“There are thousands of tenants and homeowners who work hard to support their
families and losing DED means losing it all.”
New York, NY – Media reports in the Los Angeles Times and City Limits Magazine highlight the tight-knit Liberian DED community in Staten Island, New York, and the devastation they are now facing in the wake of the Trump Administration’s decision to end Deferred Enforced Departure (DED) for Liberian immigrants.
Liberian immigrants have made several neighborhoods in Staten Island their homes, including Park Hill, Clifton, and Stapleton. Park Hill Avenue in Clifton is even referred to as ‘Little Liberia,’ as both of the cited pieces below note.
Key excerpts follow below:
By Nina Agrawa
On Staten Island, New York City’s smallest and whitest borough — and the only one that voted for Trump — Liberians are clustered in a few brick apartment buildings along Park Hill Avenue. The area, next to the island’s northeastern shore, was once plagued by violent crime and drugs, but is today a mostly peaceful, tightknit community shared with immigrants from other West African nations.
“Liberians on Staten Island are at the front lines of the Trump administration’s attack on immigrants,” said Javier Valdes, co-executive director of the immigrant advocacy group Make the Road New York. “This community is … experiencing the pain that will strike roughly 300,000 TPS holders from other countries very soon if Congress fails to act.”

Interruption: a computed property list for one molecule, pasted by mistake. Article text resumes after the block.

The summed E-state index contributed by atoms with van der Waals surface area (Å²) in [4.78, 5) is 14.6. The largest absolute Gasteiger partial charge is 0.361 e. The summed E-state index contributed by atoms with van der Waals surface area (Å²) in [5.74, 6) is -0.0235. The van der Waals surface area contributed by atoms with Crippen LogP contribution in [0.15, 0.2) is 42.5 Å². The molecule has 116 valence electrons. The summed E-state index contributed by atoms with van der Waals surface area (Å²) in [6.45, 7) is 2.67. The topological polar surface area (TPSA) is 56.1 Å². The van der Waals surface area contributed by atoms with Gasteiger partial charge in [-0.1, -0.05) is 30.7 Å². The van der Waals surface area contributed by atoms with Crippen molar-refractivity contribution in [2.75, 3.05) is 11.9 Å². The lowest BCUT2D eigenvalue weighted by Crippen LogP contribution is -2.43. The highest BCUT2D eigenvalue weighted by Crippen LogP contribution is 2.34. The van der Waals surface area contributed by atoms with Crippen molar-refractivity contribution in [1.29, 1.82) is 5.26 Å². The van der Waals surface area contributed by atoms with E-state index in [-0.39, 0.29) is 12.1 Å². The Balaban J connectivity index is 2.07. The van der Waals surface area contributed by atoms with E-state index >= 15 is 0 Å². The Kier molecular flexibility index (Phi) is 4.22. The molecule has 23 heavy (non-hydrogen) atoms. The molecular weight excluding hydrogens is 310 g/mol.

In one building full of Liberians, nicknamed the “executive mansion” after the presidential home in Liberia, an elderly woman cooks lunch each day for anyone who needs a meal. On Sunday mornings, women wearing tall head wraps and bright dresses with geometric prints fill the pews of evangelical churches. People take one another food from the local pantry. They don’t inquire about legal status.
By Jennifer Brumskine-Gray
I’m a proud Staten Islander who came to this country in 1985 and have had the good fortune to have been able to become a US citizen. But many of my fellow Liberian friends and neighbors, who fled civil war a decade later in our native land, have never had that opportunity. Many of my relatives have DED, and they have been here for decades. New York is home for all of us now; I can’t imagine them being taken from us, and having our family torn apart.
It’s devastating to see my community fall prey to Trump’s hostile and racist anti-immigration agenda—the same agenda that led him to terminate the Deferred Action for Childhood Arrivals (DACA) program; end Temporary Protected Status (TPS) for Central Americans, Haitians, Liberians, and more; and ramp up immigration raids that terrorize families across the country.
The DED program has offered legal status, work permits and a safe place to stay for nearly 5,000 Liberian immigrants who escaped violence.